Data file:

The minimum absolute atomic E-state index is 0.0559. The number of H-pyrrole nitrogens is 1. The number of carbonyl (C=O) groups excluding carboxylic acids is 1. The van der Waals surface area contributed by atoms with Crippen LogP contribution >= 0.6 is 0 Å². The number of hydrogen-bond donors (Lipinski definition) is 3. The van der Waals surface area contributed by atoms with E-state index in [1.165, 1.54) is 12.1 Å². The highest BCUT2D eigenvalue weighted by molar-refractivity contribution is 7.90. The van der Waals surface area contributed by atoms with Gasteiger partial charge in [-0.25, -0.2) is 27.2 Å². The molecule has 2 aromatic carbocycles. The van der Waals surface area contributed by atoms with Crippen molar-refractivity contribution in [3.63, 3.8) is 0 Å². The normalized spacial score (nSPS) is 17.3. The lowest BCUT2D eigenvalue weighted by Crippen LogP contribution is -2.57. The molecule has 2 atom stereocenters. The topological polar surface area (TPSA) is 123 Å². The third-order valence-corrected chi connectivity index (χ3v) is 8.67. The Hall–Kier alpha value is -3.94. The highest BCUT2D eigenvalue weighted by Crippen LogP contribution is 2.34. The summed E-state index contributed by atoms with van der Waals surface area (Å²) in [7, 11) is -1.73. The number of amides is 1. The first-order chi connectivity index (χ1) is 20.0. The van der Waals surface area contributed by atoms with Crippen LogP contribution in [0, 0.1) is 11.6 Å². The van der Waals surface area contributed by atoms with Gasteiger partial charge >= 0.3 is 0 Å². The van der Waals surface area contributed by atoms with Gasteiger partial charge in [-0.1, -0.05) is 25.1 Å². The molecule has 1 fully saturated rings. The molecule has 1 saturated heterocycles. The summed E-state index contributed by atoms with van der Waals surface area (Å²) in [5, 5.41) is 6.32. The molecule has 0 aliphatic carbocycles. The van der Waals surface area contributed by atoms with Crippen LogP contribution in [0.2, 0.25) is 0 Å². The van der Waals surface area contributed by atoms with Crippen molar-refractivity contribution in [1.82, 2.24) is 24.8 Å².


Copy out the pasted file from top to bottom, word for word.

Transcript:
The minimum absolute atomic E-state index is 0.0559. The number of H-pyrrole nitrogens is 1. The number of carbonyl (C=O) groups excluding carboxylic acids is 1. The van der Waals surface area contributed by atoms with Crippen LogP contribution >= 0.6 is 0 Å². The number of hydrogen-bond donors (Lipinski definition) is 3. The van der Waals surface area contributed by atoms with E-state index in [1.165, 1.54) is 12.1 Å². The highest BCUT2D eigenvalue weighted by molar-refractivity contribution is 7.90. The van der Waals surface area contributed by atoms with Gasteiger partial charge in [-0.25, -0.2) is 27.2 Å². The molecule has 2 aromatic carbocycles. The van der Waals surface area contributed by atoms with Crippen molar-refractivity contribution in [3.63, 3.8) is 0 Å². The normalized spacial score (nSPS) is 17.3. The lowest BCUT2D eigenvalue weighted by Crippen LogP contribution is -2.57. The molecule has 2 atom stereocenters. The topological polar surface area (TPSA) is 123 Å². The third-order valence-corrected chi connectivity index (χ3v) is 8.67. The Hall–Kier alpha value is -3.94. The highest BCUT2D eigenvalue weighted by Crippen LogP contribution is 2.34. The summed E-state index contributed by atoms with van der Waals surface area (Å²) in [7, 11) is -1.73. The number of amides is 1. The first-order chi connectivity index (χ1) is 20.0. The van der Waals surface area contributed by atoms with Crippen LogP contribution in [0, 0.1) is 11.6 Å². The van der Waals surface area contributed by atoms with Gasteiger partial charge >= 0.3 is 0 Å². The van der Waals surface area contributed by atoms with Gasteiger partial charge in [-0.1, -0.05) is 25.1 Å². The molecule has 1 fully saturated rings. The molecule has 1 saturated heterocycles. The summed E-state index contributed by atoms with van der Waals surface area (Å²) in [5, 5.41) is 6.32. The molecule has 0 aliphatic carbocycles. The van der Waals surface area contributed by atoms with Crippen LogP contribution in [0.2, 0.25) is 0 Å². The van der Waals surface area contributed by atoms with Crippen molar-refractivity contribution in [1.82, 2.24) is 24.8 Å².